Brethren Archive

The Love of the Father to the Son

by Inglis Fleming

It is well to look away from the things of time and sense increasingly, and to engage our mind with that which is eternal—with that which had no beginning and can know no end. It enlarges and enriches us if we turn in our thoughts from man’s fleeting day to that which was before the worlds began to be, before “the morning stars sang together and the sons of God shouted for joy,” when

“The earth’s foundations

On nothingness were laid.”

For this the Holy Scriptures are our necessity. God alone could give us information concerning the eternal past and He has been pleased to do so in order that our renewed beings may reverence Him and delight in His unfoldings in His Word. There the glory of the Triune God, of the Father, the Son and the Holy Spirit, in various activities and relationships come before us whether in eternity or in time. At some of these—with reference to the Father and the Son we propose to look briefly.


The only-begotten Son was in the bosom of the Father. In that hiding place of love He dwelt eternally. Ever delighting in the Father’s love and Himself the object of it eternally. This comes before us in John 1:18 (and see Prov. 8:22-3l). We see it also in John 17 where the Son is heard addressing the Father, we hear Him say, “Thou lovedst Me before the foundation of the world” (v. 24).

Amid the awe-inspiring recesses of eternity there were divine affections, the mutual delights of the Father and the Son. Little is revealed concerning them but that which is made known is for instruction and profit.

Then marvel of marvels we learn that in that bosom of eternal pleasures there were thoughts of us—for we were “chosen in Christ” then (Eph. 1:3), and the Son was foreordained then also to be the Lamb of sacrifice in order that redemption might be wrought for sinful man when Time had begun and sin had come in and brought ruin and sorrow in its train.


When ages had rolled on in their course we find the beloved Son come to carry out the Father’s counsels of grace to have many sons brought to glory, and through His atoning death to glorify the Father about the whole question of sin. Now in righteousness believers can be in joy before the Father’s face, conformed to the image of His Son, so that He may be firstborn among many brethren and have them as His companions with and like Himself, sharing with Him the riches of the Father’s love.

“The Word” which ever was “in the beginning” ever was “with God,” ever “was God,” became that which He had not been, “became flesh” and was manifested in this world—the Only-begotten Son here to reveal the Father. “God was manifest in flesh”—He who was ever the Son was now the Sent One of the Father.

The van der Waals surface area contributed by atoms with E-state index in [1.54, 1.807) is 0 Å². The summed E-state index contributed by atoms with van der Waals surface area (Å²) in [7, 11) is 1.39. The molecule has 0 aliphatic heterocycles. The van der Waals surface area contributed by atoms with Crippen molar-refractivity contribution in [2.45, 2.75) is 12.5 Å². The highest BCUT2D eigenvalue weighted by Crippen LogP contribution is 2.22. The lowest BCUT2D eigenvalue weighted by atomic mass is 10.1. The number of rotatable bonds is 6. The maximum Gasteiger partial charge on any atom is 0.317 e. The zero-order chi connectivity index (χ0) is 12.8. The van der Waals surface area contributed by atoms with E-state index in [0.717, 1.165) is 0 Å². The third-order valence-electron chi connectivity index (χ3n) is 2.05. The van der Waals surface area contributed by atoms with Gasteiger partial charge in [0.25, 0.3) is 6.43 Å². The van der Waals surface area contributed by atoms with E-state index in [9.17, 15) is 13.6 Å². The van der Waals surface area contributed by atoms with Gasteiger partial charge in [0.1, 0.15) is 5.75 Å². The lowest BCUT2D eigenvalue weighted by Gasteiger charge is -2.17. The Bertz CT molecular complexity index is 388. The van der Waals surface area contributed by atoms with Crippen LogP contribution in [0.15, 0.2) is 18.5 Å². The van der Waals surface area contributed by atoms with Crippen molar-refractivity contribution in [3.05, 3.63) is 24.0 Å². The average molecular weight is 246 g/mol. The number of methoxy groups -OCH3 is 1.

And thus it is we see Him presented in the pages of the Gospels, the Object of the Father’s delight and love. His coming into the world and His holy pathway called forth the expression of that delight and love, and so the heavens were opened upon Him and the Father’s voice was heard declaring, “Thou art My beloved Son in whom is all My delight” Those thirty years of privacy at Nazareth had been an odour of a sweet smell to the Father, and on the part of the Son His delight had ever been in fulfilling the Father’s pleasure.

“Wist ye not that I must be about My Father’s business” He had said, when He was found in the temple by His sorrowing mother (Luke 2:49).

“I always do those things which please Him,” He could say later when declaring, “He that sent Me is with Me; the Father hath not left me alone” (John 8:29).

Then again on the holy mount, the voice is heard from the excellent glory, “This is My Son, My Beloved, in whom is all My delight, hear Him”—thus from God the Father He received honour and glory. And the Father calls attention to Him declaring His delight in Him so that we may find our delight in Him as well.

In suitability to this we find our Lord on His part delighting in the Father’s love. Rejected and opposed by men He retired into the home of affection, His Father’s love, and we hear Him saying, “The Father loveth the Son” (John 5:20). Consciously the object of the Father’s love He found His joy and rejoicing in the warmth and blessedness of this amid all the cold-heartedness of the Satan-dominated world.

“We beheld His glory,” says the apostle, “the glory as of an only begotten with a Father” (John 1:14). Wonderingly they contemplated Him in His pathway, viewing something of the glory which words could not describe. Full of grace and truth towards man, and being in the bosom of the Father in His own delight, there able to make the Father known—to declare Him.